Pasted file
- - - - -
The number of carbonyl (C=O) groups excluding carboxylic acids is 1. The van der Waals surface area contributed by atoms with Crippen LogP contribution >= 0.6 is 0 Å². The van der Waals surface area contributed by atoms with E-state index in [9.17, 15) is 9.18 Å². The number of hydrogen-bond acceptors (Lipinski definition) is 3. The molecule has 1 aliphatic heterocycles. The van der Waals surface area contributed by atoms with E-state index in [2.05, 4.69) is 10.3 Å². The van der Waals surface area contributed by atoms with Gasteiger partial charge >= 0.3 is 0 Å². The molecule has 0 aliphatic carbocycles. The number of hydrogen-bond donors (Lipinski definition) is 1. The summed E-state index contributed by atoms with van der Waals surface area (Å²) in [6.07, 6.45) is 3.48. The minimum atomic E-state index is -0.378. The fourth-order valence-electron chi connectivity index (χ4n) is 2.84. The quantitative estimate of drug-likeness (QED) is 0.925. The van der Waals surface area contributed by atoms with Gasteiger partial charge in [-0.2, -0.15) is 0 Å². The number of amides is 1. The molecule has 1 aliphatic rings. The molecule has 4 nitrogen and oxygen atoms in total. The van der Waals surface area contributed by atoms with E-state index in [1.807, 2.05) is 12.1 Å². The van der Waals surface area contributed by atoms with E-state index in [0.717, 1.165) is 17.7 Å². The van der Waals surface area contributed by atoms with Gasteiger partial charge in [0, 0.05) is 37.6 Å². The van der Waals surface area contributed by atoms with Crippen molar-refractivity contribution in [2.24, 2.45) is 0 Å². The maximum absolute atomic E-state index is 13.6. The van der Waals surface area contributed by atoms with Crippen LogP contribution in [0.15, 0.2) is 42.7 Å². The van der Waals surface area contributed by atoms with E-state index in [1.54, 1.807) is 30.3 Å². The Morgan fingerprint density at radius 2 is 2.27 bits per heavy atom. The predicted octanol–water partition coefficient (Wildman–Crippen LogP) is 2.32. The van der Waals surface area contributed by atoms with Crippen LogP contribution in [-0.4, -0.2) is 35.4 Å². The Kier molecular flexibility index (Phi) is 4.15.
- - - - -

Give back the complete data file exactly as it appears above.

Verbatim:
The number of carbonyl (C=O) groups excluding carboxylic acids is 1. The van der Waals surface area contributed by atoms with Crippen LogP contribution >= 0.6 is 0 Å². The van der Waals surface area contributed by atoms with E-state index in [9.17, 15) is 9.18 Å². The number of hydrogen-bond acceptors (Lipinski definition) is 3. The molecule has 1 aliphatic heterocycles. The van der Waals surface area contributed by atoms with E-state index in [2.05, 4.69) is 10.3 Å². The van der Waals surface area contributed by atoms with Gasteiger partial charge >= 0.3 is 0 Å². The molecule has 0 aliphatic carbocycles. The number of hydrogen-bond donors (Lipinski definition) is 1. The summed E-state index contributed by atoms with van der Waals surface area (Å²) in [6.07, 6.45) is 3.48. The minimum atomic E-state index is -0.378. The fourth-order valence-electron chi connectivity index (χ4n) is 2.84. The quantitative estimate of drug-likeness (QED) is 0.925. The van der Waals surface area contributed by atoms with Gasteiger partial charge in [-0.2, -0.15) is 0 Å². The number of amides is 1. The molecule has 1 aliphatic rings. The molecule has 4 nitrogen and oxygen atoms in total. The van der Waals surface area contributed by atoms with E-state index in [1.807, 2.05) is 12.1 Å². The van der Waals surface area contributed by atoms with E-state index in [0.717, 1.165) is 17.7 Å². The van der Waals surface area contributed by atoms with Gasteiger partial charge in [0, 0.05) is 37.6 Å². The van der Waals surface area contributed by atoms with Crippen molar-refractivity contribution in [2.24, 2.45) is 0 Å². The maximum absolute atomic E-state index is 13.6. The van der Waals surface area contributed by atoms with Crippen LogP contribution in [0.15, 0.2) is 42.7 Å². The van der Waals surface area contributed by atoms with E-state index in [1.54, 1.807) is 30.3 Å². The Morgan fingerprint density at radius 2 is 2.27 bits per heavy atom. The predicted octanol–water partition coefficient (Wildman–Crippen LogP) is 2.32. The van der Waals surface area contributed by atoms with Crippen LogP contribution in [-0.4, -0.2) is 35.4 Å². The Kier molecular flexibility index (Phi) is 4.15.